Republican presidential candidate Mitt Romney addresses supporters during a rally in Manchester, New Hampshire April 24, 2012. Romney launched his campaign as the presumptive Republican presidential nominee and looked set to sweep five primaries on Tuesday, turning his attention to the November general election showdown against President Barack Obama and declaring "a better America begins tonight." (Photo : REUTERS/Dominick Reuter)
Recent polls indicate that likely Republican nominee Mitt Romney's popularity is on the upswing as President Barack Obama's slowly declines.
A CBS/New York Times Poll conducted May 11-13 indicates that 46 percent of participants favor Mitt Romney while 43 percent favor President Barack Obama. The margin for error is four percentage points. A poll conducted last month showed the two garnering 46 percent favorability. In the Rasmussen Reports between May 10 through 12, Romney leads 48 percent to 44 percent while the Gallup poll has the president up 46 percent to 45 percent.
These polls come after an active week in which President Obama launched his campaign and announced his support of gay marriage. According to the CBS/New York Times Poll of 615 adults, 16 percent are more likely to vote for the President because of his announced stance on gay marriage, 26 percent are less likely to vote for the President, and 57 percent state that the announcement has no impact on their vote. However, 67 percent indicate that they believe the announcement to be a political calculation, a perception the Obama Campaign has been working hard to alter.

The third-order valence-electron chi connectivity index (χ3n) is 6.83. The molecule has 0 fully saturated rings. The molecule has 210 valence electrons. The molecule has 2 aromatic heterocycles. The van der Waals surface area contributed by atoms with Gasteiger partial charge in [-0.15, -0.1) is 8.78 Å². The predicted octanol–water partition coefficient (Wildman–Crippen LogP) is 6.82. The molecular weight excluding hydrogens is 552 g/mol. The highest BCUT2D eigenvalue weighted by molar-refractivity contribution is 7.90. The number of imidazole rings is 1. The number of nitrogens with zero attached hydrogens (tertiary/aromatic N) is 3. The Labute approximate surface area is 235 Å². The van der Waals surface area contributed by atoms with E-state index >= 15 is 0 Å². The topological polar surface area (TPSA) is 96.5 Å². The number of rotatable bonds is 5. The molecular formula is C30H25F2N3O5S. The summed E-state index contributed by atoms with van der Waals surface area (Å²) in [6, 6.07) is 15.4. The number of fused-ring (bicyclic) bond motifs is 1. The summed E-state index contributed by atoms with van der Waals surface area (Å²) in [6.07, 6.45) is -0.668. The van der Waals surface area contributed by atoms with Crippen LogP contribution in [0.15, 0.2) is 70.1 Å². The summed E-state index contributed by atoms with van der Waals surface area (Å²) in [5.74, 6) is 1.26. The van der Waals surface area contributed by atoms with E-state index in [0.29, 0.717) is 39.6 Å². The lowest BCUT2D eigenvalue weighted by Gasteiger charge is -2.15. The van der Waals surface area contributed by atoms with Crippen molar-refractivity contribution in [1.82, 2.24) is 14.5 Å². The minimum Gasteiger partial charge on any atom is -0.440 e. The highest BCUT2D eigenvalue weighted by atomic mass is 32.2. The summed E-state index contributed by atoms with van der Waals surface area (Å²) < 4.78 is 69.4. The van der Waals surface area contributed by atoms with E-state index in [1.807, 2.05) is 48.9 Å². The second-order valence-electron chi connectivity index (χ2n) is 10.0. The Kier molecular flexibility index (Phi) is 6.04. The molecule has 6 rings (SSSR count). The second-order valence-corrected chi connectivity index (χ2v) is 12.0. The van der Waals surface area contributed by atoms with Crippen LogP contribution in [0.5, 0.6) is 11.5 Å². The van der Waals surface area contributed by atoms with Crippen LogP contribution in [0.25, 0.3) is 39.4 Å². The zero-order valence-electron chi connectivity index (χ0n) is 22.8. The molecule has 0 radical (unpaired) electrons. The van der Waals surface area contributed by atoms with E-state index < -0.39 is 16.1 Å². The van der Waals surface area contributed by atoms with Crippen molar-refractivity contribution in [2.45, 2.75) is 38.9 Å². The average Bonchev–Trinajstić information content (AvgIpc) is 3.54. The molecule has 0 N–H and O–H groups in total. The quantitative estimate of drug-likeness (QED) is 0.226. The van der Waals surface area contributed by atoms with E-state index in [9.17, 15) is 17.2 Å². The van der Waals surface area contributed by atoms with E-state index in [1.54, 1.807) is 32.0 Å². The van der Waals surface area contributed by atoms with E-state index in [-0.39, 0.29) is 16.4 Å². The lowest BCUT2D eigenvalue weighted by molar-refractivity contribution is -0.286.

More telling are polls in major swing states such as Ohio and Florida. Three of four major polls in Florida indicate Romney has a slight lead. In the Quinnipiac poll Romney has a 44 percent to 43 percent lead; Rasmussen Reports gives him a 46 percent to 45 percent edge; and Purple Strategies gives him a slightly more comfortable 47 percent to 44 percent lead. Obama leads only in the Suffolk/7 News poll 46 percent to 45 percent. In Ohio, the President's lead over Romney has dropped from a 5.5 percentage points in April and early May to just one point in the most recent Quinnipiac poll.
Additionally, The CBS/NY Times Poll indicates that Romney now leads the President among independents 43 percent to 36 percent, while the President holds a 50 percent to 39 percent lead over Romney amongst moderates.
Regarding views on the economy, the major issue in the election, the USA Today/Gallup Poll showed that 55 percent of voters believe the economy will improve under Romney while 46 percent believe Obama can still do a better job. The margin for error in this poll is four percentage points.
Both Romney and Obama have unfavorable approval ratings. 45 percent approve and 45 percent disapprove of the Presidents work while Romney has an approval rating of 31 percent and a disapproval rate of 38 percent.